In several recently released reports on working women from the U.S. Bureau of Labor Statistics (BLS), Vermont’s wage gap was the smallest in the nation.
Cary Brown, executive director of the Vermont Commission on Women, which works to advance rights and opportunities for women and girls, applauded news that Vermont’s most recent gender wage gap figure is 91.3 percent.
The BLS reports, “Highlights of Women’s Earnings” and “Highlights of Women’s Earnings in Region I: Connecticut, Maine, Massachusetts, New Hampshire, Rhode Island, Vermont,” are frequently used to provide comparisons among the states for measuring women’s earnings as a percentage of men’s.
“Some of this results from women doing better and some of it results from men doing worse, especially among those with high school education or less,” observed UVM professor of economics and women’s studies Elaine McCrate. “I’d say we have a lot of work to do at the low-wage end of the labor market to make it better for all workers.”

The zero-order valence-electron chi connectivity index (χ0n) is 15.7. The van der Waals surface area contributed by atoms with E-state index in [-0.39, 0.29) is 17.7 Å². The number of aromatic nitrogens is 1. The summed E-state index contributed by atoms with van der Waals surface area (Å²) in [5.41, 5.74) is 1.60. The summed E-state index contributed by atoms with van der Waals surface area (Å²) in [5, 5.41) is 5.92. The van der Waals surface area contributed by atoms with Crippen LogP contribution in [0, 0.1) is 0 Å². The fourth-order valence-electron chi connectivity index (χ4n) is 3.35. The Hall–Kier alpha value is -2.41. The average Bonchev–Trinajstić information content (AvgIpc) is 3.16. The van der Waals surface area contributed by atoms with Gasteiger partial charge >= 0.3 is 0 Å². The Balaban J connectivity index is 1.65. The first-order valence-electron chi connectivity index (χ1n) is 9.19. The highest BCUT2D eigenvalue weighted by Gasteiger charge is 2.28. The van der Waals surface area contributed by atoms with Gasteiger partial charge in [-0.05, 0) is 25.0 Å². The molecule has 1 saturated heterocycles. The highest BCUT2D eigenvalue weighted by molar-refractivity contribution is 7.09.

“Our policymakers have made significant improvements in strengthening equal pay laws and in passing laws promoting workplace flexibility, both of which contribute to narrowing the wage gap,” Brown remarked.
Improvements since 2002 include the Equal Pay Act, ensuring that employees who do the same job requiring equal skill, effort and responsibility under similar working conditions receive the same pay, regardless of gender; and 2005’s Unlawful Employment Practices Act, ensuring that employees can disclose and discuss their wages without fear of discipline, discharge, or retaliation.
The most recent improvement was “An Act Relating to Equal Pay” (H. 99). This 2013 law made Vermont the first state in the country to protect an employee’s right to request flexible working arrangements. In addition, that law strengthened and clarified provisions for equal pay, extended further protections for employees who ask coworkers what they are paid; required compliance of government contractors with Vermont’s equal pay laws; enhanced protections for new mothers who must express breast milk for their babies at work; and established a study committee looking at the mechanics of a paid family leave law in Vermont.
The Commission on Women will be at the State House on Equal Pay Day, April 14, joined by business and professional women and advisory council organizations.